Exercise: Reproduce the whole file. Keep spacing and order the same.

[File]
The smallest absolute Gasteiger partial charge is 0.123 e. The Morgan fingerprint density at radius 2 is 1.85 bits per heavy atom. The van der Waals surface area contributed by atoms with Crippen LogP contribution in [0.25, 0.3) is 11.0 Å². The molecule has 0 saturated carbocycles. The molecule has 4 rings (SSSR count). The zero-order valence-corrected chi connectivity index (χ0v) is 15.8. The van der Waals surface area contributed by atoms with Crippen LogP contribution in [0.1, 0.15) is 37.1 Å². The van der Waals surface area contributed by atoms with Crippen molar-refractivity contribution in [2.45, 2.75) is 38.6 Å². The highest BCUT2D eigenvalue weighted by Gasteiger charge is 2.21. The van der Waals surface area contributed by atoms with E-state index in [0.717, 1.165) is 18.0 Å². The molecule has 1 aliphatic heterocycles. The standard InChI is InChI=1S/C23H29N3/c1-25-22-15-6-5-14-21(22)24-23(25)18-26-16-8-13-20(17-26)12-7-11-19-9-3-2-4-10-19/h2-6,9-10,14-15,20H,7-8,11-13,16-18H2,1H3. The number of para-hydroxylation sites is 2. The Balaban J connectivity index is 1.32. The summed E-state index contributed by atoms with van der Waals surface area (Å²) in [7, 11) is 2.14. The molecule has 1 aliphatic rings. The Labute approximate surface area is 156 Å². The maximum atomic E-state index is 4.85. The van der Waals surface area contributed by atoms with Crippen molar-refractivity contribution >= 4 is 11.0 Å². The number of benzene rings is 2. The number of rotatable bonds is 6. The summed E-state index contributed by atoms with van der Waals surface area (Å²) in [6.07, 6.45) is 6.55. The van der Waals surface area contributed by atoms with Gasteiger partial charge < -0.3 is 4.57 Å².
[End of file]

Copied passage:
The smallest absolute Gasteiger partial charge is 0.123 e. The Morgan fingerprint density at radius 2 is 1.85 bits per heavy atom. The van der Waals surface area contributed by atoms with Crippen LogP contribution in [0.25, 0.3) is 11.0 Å². The molecule has 0 saturated carbocycles. The molecule has 4 rings (SSSR count). The zero-order valence-corrected chi connectivity index (χ0v) is 15.8. The van der Waals surface area contributed by atoms with Crippen LogP contribution in [0.1, 0.15) is 37.1 Å². The van der Waals surface area contributed by atoms with Crippen molar-refractivity contribution in [2.45, 2.75) is 38.6 Å². The highest BCUT2D eigenvalue weighted by Gasteiger charge is 2.21. The van der Waals surface area contributed by atoms with E-state index in [0.717, 1.165) is 18.0 Å². The molecule has 1 aliphatic heterocycles. The standard InChI is InChI=1S/C23H29N3/c1-25-22-15-6-5-14-21(22)24-23(25)18-26-16-8-13-20(17-26)12-7-11-19-9-3-2-4-10-19/h2-6,9-10,14-15,20H,7-8,11-13,16-18H2,1H3. The number of para-hydroxylation sites is 2. The Balaban J connectivity index is 1.32. The summed E-state index contributed by atoms with van der Waals surface area (Å²) in [7, 11) is 2.14. The molecule has 1 aliphatic rings. The Labute approximate surface area is 156 Å². The maximum atomic E-state index is 4.85. The van der Waals surface area contributed by atoms with Crippen molar-refractivity contribution >= 4 is 11.0 Å². The number of benzene rings is 2. The number of rotatable bonds is 6. The summed E-state index contributed by atoms with van der Waals surface area (Å²) in [6.07, 6.45) is 6.55. The van der Waals surface area contributed by atoms with Gasteiger partial charge < -0.3 is 4.57 Å².